Kobe Bryant: The life and times of the NBA legend

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Kobe Bryant was one of the most decorated players in basketball history who transcended the sport and became a successful businessman and Oscar winner.

Bryant, who was 41, was killed in a helicopter crash alongside his 13-year-old daughter Gianna and seven others in Calabasas, California, on Sunday.

He spent his entire 20-year NBA career at the Los Angeles Lakers and became one of the most recognisable figures in the United States.

The double Olympic champion – who was an 18-time NBA All-Star – retired from basketball in 2016, but that was far from the end of the Kobe Bryant story.

He launched a multimedia original content company and in 2018 won an Academy award for best short animated film entitled ‘Dear Basketball’.

Bryant was born in Philadelphia in August 1978 to father Joe, a professional basketball player who spent eight years in the NBA, and mother Pam.

His parents named him after the famous beef of the Kobe region in Japan, which they supposedly saw on a restaurant menu. His middle name, Bean, was derived from his father’s nickname ‘Jellybean’.

Bryant spent eight years between the ages of six and 14 living in Italy, as his father played in the Italian Basketball League.

But the Lakers – he said his allegiance to their player Earvin ‘Magic’ Johnson had made them his favourite team – seemed an inevitable destination after a stellar high school career.

Bryant was the all-time leading scorer in the history of south-eastern Pennsylvania basketball and entered the NBA straight out of high school.

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He was selected by the Charlotte Hornets as the 13th pick in the first round of the NBA draft in June 1996 and was traded to the Lakers within a fortnight.

Bryant, a 6ft 6in guard, became the youngest player in NBA history at that time – aged 18 years, two months and 11 days.

“I was a scrawny kid,” Bryant said in a 2010 interview with ESPN.

“I knew for me to get any type of edge whatsoever I had to be more prepared than the person I was matching up against.”

That self-determination and will to win saw Bryant quickly make his mark in the tough environment of NBA basketball.

The plaudits and trophies came thick and fast as the 1990s dominance of a Chicago Bulls side led by Michael Jordan gave way to Lakers supremacy in the new millennium.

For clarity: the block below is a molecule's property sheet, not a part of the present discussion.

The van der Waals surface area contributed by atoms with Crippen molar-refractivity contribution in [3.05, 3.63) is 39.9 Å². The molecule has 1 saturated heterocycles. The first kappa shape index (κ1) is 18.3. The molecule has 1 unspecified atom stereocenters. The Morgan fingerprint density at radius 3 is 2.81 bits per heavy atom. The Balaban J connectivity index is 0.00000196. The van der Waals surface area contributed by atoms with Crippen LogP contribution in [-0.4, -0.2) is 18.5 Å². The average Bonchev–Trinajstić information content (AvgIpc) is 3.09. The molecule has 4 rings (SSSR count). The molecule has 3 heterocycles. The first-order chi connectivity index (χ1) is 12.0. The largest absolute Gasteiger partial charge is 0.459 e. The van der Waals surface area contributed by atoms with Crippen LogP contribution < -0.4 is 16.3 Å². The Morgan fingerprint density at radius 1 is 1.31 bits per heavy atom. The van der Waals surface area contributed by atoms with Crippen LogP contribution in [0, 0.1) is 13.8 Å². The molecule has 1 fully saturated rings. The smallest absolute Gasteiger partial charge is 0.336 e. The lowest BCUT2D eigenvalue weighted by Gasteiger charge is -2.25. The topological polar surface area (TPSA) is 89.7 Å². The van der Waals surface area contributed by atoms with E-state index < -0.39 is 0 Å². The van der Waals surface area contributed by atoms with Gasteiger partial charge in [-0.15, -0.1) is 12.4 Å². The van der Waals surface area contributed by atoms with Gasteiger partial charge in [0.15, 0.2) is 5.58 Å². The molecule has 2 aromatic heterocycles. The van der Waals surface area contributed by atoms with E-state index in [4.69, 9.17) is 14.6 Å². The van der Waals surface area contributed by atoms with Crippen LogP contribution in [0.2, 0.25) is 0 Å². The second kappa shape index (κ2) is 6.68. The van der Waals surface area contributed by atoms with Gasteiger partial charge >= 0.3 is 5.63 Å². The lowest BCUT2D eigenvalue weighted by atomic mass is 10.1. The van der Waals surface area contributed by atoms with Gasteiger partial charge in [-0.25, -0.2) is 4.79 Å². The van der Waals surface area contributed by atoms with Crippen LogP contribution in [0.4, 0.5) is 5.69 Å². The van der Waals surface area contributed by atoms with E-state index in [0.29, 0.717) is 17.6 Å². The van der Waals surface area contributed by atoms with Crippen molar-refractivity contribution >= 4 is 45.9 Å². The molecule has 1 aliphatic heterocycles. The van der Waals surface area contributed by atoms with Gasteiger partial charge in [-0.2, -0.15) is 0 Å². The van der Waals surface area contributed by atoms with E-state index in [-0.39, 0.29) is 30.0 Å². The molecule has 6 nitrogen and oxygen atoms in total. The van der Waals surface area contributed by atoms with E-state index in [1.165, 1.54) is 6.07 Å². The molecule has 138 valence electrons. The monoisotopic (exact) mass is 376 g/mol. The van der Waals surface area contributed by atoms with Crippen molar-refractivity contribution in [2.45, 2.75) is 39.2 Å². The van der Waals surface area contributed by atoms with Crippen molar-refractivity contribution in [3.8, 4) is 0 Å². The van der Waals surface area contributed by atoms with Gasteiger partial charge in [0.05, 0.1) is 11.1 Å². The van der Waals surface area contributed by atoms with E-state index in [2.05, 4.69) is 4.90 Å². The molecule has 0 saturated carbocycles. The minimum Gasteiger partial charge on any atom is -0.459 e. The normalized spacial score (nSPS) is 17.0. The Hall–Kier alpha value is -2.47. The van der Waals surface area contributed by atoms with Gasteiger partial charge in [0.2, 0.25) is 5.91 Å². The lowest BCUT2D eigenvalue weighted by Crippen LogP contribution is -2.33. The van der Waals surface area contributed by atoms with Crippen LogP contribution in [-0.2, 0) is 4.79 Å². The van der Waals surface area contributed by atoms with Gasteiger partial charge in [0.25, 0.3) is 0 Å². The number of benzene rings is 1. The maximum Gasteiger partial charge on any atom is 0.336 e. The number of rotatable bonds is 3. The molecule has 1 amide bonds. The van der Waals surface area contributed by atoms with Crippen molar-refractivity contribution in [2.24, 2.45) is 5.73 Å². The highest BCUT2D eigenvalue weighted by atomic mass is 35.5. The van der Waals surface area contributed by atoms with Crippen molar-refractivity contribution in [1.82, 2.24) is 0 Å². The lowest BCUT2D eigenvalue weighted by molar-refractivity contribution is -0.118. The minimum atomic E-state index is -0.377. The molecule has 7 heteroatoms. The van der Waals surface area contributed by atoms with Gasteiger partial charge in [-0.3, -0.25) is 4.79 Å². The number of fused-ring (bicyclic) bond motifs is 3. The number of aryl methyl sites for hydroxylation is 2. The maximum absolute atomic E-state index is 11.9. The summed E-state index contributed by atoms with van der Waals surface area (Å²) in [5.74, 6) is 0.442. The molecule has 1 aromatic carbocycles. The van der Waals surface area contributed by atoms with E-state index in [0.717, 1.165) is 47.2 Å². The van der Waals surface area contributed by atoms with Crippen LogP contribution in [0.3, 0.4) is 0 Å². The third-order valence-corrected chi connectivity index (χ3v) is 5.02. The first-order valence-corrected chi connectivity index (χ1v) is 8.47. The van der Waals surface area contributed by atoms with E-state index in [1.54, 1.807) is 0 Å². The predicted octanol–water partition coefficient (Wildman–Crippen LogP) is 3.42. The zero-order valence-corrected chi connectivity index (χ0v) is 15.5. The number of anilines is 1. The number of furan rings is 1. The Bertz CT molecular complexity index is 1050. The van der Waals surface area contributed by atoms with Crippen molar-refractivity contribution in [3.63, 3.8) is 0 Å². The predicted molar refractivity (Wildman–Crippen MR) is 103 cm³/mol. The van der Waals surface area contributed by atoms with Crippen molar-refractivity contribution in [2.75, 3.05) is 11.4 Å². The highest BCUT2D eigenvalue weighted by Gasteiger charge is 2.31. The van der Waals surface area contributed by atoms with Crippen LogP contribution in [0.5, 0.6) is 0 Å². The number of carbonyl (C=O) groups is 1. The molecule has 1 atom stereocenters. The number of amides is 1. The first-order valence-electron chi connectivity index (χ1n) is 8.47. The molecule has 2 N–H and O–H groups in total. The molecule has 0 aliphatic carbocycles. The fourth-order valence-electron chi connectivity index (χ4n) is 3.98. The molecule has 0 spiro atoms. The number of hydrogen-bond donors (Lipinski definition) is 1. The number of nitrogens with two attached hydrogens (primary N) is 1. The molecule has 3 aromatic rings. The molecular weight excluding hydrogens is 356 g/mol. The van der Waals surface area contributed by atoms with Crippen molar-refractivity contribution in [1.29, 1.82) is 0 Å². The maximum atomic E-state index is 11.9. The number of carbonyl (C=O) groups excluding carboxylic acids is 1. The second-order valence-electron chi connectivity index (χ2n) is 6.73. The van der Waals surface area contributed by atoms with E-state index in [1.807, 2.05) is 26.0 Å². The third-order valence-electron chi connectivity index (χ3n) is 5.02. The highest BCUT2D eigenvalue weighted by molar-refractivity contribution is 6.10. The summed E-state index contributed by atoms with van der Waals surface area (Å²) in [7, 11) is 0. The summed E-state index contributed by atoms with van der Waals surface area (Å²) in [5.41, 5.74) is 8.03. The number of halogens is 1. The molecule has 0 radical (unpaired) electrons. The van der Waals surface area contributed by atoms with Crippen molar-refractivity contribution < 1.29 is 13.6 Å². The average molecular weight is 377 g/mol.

The Lakers won three consecutive NBA titles between 2000 and 2002 as Bryant averaged over 25 points per game and had a career-high 46.9 per cent in shooting.

In 2002, he was named All-Star MVP for the first time – an achievement he would repeat in 2007, 2009 and 2011.

“It’s very tough for teams to double me from (the post) because of the amount of talent we have,” Bryant said about his scoring prowess.

“If I’m sitting on the perimeter guys can trap and zone up, but if I catch it down on the block, with the fakes I have and the ability I have to shoot, I’m going to give you fits.”

Bryant’s reputation was tainted in 2003 when he was charged with the sexual assault of a 19-year-old hotel worker.

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He lost lucrative endorsements as a result, although the case was dropped by prosecutors after the accuser refused to testify at the trial.

Bryant later apologised for the incident, saying he believed the encounter was consensual, and a separate civil lawsuit against him was settled privately.

On the court, Bryant continued to reign supreme. He scored 81 points a 122-104 win over Toronto Raptors in 2006 and won a gold medal at the 2008 Olympics in Beijing as a member of the United States team.

Having lost finals in 2004 and 2008, the Lakers were back in the winning groove to win consecutive Championships in 2009 and 2010.

That took Bryant’s NBA titles to five and he was named Finals MVP in both years.

Bryant became the Lakers’ all-time leading points scorer in 2010 and won a second Olympic gold medal at London in 2012.

Preparing for a career beyond basketball, he launched Kobe Inc in 2014 and retired in 2016 with some eye-watering numbers on his CV.

Bryant finished with 33,643 points – now fourth on the NBA all-time list behind Kareem Abdul-Jabbar, Karl Malone and LeBron James – 7,047 rebounds and 6,306 assists.

Then came numerous successful business ventures and Oscar glory through the poem entitled ‘Dear Basketball’, which he had written as retirement approached:

Dear Basketball.

From the moment I started rolling my dad’s tube socks

And shooting imaginary

Game-winning shots

In the Great Western Forum

I knew one thing was real: I fell in love with you.

The final verse said:

And we both know, no matter what I do next

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I’ll always be that kid

With the rolled up socks

Garbage can in the corner

:05 seconds on the clock

Ball in my hands.

5… 4… 3… 2… 1

Love you always,


Bryant is survived by his wife Vanessa and their three others daughters Natalia, Bianca and Capri.

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